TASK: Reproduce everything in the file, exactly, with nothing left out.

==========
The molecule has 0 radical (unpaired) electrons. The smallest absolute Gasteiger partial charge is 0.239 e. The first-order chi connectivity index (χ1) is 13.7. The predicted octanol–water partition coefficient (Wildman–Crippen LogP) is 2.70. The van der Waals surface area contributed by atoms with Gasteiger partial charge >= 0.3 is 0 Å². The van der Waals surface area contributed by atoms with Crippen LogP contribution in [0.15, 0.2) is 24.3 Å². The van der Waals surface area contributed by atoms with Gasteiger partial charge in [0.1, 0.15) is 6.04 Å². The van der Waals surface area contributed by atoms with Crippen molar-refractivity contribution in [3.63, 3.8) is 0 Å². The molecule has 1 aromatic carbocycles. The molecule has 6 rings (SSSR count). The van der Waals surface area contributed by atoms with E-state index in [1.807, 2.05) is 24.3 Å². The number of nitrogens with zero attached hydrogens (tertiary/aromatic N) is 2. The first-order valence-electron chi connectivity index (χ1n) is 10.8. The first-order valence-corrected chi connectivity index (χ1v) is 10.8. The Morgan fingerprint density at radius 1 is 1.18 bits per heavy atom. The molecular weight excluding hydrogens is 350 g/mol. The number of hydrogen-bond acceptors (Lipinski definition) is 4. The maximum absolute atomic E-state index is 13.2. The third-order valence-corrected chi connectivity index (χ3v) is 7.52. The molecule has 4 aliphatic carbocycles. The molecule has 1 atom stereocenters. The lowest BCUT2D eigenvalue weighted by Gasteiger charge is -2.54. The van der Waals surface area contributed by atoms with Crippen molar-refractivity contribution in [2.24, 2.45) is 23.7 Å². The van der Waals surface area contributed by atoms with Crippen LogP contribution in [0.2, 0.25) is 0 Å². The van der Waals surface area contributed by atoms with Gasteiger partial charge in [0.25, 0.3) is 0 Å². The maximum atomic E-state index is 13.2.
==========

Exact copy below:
The molecule has 0 radical (unpaired) electrons. The smallest absolute Gasteiger partial charge is 0.239 e. The first-order chi connectivity index (χ1) is 13.7. The predicted octanol–water partition coefficient (Wildman–Crippen LogP) is 2.70. The van der Waals surface area contributed by atoms with Gasteiger partial charge >= 0.3 is 0 Å². The van der Waals surface area contributed by atoms with Crippen LogP contribution in [0.15, 0.2) is 24.3 Å². The van der Waals surface area contributed by atoms with Gasteiger partial charge in [0.1, 0.15) is 6.04 Å². The van der Waals surface area contributed by atoms with Crippen molar-refractivity contribution in [3.63, 3.8) is 0 Å². The molecule has 1 aromatic carbocycles. The molecule has 6 rings (SSSR count). The van der Waals surface area contributed by atoms with E-state index in [1.807, 2.05) is 24.3 Å². The number of nitrogens with zero attached hydrogens (tertiary/aromatic N) is 2. The first-order valence-electron chi connectivity index (χ1n) is 10.8. The first-order valence-corrected chi connectivity index (χ1v) is 10.8. The Morgan fingerprint density at radius 1 is 1.18 bits per heavy atom. The molecular weight excluding hydrogens is 350 g/mol. The number of hydrogen-bond acceptors (Lipinski definition) is 4. The maximum absolute atomic E-state index is 13.2. The third-order valence-corrected chi connectivity index (χ3v) is 7.52. The molecule has 4 aliphatic carbocycles. The molecule has 1 atom stereocenters. The lowest BCUT2D eigenvalue weighted by Gasteiger charge is -2.54. The van der Waals surface area contributed by atoms with Crippen molar-refractivity contribution in [2.24, 2.45) is 23.7 Å². The van der Waals surface area contributed by atoms with Crippen LogP contribution in [0.2, 0.25) is 0 Å². The van der Waals surface area contributed by atoms with Gasteiger partial charge in [0.25, 0.3) is 0 Å². The maximum atomic E-state index is 13.2.